Rep. Michele Bachmann, R-Minn. gestures as she speaks at the 40th annual Conservative Political Action Conference in National Harbor, Md., Friday, March 15, 2013. (AP Photo/Jacquelyn Martin)

The PAC naming business could use a little imagination.

Last month, the Federal Election Commission released its list of “Pacronyms,” which are the “acronyms, abbreviations, initials and common names” for federal political action committees that go by a nickname.

Pursuing the 59 pages of names showed a severe lack of creativity in PAC naming. Most businesses and organizations simply use their own name, which we suppose makes sense from a marketing perspective, but man is it boring.

And many members of Congress, for their leadership PACs, use the same tactic employed to name legislation — forced acronyms. Like the one for Rep. Scott Tipton (R-Colo.):  TIPTON PAC “Taking an Independent Perspective Together for Our Nation.” Or for Michele Bachmann (R-Minn.): MICHELE PAC “Many Individual Conservatives Helping Elect Leaders Everywhere.”

But we were able to locate a few out-of-the-box thinkers, or at least some who tried to be clever or have fun with it.

1. Several use a play on backpacks.

For example, Rep. Randy Weber (R-Tex.) has his BAC PAC “Building American Conservatism.” A Florida building and construction trade union also uses BAC PAC.

2. There is an entire PAC devoted to businessmen with facial hair.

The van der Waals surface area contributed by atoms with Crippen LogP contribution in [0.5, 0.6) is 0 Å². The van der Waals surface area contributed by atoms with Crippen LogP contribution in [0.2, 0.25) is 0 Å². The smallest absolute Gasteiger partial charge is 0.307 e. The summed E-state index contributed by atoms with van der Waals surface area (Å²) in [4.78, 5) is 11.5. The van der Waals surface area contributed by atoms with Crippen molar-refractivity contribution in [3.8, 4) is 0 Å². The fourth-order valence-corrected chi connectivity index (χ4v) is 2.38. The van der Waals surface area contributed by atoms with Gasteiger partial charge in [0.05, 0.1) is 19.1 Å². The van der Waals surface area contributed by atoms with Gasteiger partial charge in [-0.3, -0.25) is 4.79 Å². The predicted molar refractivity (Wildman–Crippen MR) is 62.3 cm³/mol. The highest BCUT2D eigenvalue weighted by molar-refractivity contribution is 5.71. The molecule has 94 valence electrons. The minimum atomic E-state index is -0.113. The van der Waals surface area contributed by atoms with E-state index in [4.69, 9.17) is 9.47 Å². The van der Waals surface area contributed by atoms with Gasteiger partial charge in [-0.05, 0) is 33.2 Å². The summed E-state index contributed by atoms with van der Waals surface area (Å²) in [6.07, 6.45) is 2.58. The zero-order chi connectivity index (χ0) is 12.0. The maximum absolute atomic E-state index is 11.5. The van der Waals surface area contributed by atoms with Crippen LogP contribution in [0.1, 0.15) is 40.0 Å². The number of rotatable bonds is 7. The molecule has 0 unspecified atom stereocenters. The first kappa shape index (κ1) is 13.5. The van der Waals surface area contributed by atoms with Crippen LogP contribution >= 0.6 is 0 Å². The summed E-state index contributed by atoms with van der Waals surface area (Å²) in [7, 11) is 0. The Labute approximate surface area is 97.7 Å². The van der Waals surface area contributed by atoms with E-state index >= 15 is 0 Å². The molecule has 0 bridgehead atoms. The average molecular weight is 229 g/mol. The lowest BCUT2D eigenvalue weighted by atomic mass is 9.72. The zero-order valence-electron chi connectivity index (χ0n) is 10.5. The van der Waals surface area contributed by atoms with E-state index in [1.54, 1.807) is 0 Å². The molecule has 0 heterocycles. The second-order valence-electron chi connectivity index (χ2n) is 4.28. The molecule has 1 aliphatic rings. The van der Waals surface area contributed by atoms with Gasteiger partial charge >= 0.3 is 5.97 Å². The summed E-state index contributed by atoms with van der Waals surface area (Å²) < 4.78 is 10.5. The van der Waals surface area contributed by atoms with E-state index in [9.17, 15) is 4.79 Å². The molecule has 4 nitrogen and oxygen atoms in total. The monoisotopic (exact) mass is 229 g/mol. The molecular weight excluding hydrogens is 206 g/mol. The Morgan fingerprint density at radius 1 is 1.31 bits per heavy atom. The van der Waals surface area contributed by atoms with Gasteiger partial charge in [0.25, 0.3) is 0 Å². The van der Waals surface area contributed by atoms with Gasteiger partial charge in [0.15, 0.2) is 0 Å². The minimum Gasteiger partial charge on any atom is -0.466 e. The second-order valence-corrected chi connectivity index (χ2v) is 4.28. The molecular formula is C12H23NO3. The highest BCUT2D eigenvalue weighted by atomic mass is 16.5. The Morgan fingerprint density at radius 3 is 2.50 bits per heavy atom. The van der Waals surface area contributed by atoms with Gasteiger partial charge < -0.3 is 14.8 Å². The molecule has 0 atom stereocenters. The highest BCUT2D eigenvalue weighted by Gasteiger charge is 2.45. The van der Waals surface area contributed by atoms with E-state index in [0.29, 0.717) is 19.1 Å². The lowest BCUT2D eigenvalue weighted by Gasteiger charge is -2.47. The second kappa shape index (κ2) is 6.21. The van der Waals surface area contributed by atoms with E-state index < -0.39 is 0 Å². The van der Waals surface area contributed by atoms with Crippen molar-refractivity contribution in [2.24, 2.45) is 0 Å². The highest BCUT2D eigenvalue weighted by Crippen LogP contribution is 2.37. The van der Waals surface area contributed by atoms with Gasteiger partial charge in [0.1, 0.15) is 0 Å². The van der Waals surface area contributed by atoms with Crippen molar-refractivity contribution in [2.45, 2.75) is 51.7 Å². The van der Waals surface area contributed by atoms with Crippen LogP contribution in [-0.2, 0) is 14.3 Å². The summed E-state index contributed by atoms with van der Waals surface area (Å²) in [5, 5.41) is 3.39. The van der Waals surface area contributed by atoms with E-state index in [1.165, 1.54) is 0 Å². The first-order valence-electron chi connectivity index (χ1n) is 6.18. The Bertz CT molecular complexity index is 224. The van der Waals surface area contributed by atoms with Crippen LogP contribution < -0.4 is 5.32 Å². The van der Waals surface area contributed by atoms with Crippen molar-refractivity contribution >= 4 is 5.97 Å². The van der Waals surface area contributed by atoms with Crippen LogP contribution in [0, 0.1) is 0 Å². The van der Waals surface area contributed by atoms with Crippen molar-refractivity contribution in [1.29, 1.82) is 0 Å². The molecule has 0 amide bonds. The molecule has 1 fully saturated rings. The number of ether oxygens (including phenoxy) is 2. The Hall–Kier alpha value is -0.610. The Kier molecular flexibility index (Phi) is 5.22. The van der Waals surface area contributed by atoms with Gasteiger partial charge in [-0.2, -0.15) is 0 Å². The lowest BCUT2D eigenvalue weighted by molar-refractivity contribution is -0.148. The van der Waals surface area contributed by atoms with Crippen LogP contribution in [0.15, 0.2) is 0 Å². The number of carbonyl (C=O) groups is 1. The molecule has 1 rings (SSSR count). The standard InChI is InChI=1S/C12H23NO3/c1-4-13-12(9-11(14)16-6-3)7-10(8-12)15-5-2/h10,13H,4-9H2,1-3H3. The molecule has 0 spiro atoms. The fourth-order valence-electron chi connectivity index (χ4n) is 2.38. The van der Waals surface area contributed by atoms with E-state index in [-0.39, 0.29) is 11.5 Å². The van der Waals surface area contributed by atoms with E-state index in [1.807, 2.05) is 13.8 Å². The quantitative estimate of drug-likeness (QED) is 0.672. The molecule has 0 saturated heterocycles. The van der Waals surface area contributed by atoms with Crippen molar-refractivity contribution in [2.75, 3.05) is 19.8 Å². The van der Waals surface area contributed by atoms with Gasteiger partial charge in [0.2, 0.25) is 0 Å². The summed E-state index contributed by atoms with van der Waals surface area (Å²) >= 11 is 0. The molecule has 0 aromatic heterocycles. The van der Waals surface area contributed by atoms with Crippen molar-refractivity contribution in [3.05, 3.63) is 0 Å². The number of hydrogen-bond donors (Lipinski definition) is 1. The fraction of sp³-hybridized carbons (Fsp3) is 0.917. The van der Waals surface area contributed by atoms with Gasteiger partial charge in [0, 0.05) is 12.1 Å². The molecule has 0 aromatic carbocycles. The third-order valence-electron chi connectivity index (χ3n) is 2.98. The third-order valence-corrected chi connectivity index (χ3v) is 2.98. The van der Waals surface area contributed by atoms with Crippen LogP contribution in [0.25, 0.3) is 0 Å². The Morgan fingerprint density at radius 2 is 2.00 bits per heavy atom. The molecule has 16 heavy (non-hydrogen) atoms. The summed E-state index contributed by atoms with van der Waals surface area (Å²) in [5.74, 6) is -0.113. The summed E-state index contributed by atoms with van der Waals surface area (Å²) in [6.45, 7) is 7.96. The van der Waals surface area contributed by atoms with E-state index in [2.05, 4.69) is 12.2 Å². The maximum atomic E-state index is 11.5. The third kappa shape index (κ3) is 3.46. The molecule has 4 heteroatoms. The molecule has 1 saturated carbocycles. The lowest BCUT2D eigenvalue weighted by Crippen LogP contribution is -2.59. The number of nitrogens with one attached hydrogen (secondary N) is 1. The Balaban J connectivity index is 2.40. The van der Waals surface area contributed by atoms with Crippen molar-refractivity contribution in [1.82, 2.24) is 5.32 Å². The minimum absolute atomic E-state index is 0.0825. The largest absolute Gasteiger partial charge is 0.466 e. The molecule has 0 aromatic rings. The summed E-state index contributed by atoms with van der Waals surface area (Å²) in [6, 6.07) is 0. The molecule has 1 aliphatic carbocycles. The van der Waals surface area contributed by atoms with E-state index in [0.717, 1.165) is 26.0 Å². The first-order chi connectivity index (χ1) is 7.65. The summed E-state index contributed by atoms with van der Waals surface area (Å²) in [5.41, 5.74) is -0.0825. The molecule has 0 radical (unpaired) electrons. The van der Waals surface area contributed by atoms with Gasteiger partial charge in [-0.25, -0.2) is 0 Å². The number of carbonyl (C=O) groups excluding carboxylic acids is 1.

And naturally its name is BEARD “Bearded Entrepreneurs for the Advancement of a Responsible Democracy.” It only has $52 on hand.

3. And one ode to a dead rapper.

FEC received a statement of organization last month for Tu PAC. The treasurer’s title/position? Head Makaveli. (The name Tupac Shakur began using in the mid-90s.) This appears to be the only Tu PAC on file, which begs the question, how did it take until 2014 for someone to come up with that?

4. A few use the ambiguous “X.”

But only one X PAC caught our attention: The “Extraterrestrial Phenomena” PAC. As of last year it had raised $45, but has no cash. It does, however, have a Web site that claims it was going to get involved in the 2014 election to encourage candidates to have congressional hearings with “extraterrestrial phenomena witnesses.” Its mission is “to end the government embargo of facts confirming the presence of extraterrestrial life forms in our world…”